Serco's criticism of Mt Eden fight club report 'wholly unwarranted', judge says

High Court judge Karen Clark has dismissed Serco's application for a judicial review of the Department of Corrections investigation into organised fighting at Mount Eden Correctional Facility, saying the private prison operator's criticisms were "wholly unwarranted."

In the High Court in Wellington yesterday, Justice Clark rejected Serco's application for review and ordered the company to pay costs, saying its description of the report as "a collection of unsubstantiated claims and allegations drawn together in such as way as to willfully portray Serco in the worst possible light and to minimise any criticism of the department" was "unfounded and inaccurate."

The investigation was "thorough" and the chief inspector "consistently objective, balanced and concerned to meet his obligations of fairness to Serco," she said.

Serco sought the judicial review of the report in a bid to get it re-written, claiming its right to natural justice was breached by the partial reliance on anonymous interviews and that the inspector erred in law in his approach to the evidence.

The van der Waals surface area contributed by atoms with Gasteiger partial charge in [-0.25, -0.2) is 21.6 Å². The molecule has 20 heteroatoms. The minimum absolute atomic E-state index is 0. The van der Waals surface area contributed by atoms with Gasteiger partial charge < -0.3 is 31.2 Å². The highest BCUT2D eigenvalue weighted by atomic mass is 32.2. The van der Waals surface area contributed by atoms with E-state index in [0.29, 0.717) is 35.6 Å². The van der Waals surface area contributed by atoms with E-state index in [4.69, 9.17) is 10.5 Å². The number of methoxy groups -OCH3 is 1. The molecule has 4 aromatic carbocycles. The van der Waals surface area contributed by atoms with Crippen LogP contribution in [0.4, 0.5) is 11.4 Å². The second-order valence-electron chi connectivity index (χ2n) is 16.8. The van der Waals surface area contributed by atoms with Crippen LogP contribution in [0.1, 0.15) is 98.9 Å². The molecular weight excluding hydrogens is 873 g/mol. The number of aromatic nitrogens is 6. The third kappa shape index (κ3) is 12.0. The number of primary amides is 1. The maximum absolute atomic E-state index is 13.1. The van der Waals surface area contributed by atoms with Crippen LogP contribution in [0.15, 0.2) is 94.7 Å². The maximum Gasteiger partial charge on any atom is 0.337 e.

"To my mind, the report is measured and temperate and Serco's description of it is wholly unwarranted," the judgment said. "The investigation was fair and the report is without error."

Serco took over the management of the Mt Eden in 2011 after winning a $300 million, 10-year contract. The discovery of fighting footage uploaded to the YouTube streaming video website triggered an investigation into organised fighting and access to contraband in the prison and came at a time when Serco's contract was up for review.

The company has since lost the Mt Eden contract, though that hasn't affected its management of the Wiri facility in South Auckland, and doesn't bar it from bidding for future work.

Justice Clark said Serco accepted most of the recommendations in the report but drew a line with the body.

"It is telling that in its response to the final draft report Serco accepted the finding that 'it is likely that organised fighting in the form of contender fighting or fight club was occurring at least once a week during certain periods' yet now takes the position that the finding was not available to the chief inspector other than on the basis of objectionable oral information," the judgment said.

Justice Clark didn't agree the chief inspector went beyond his terms of reference in finding Serco failed to adequately resource processes letting prisoners phone lawyers in a timely manner, and kitchen sanitation was "far below acceptable standard" and contaminated food had probably been served to prisoners.

In a statement, Serco said it accepted the ruling and will work with the Corrections Department on the next steps.

(BusinessDesk)

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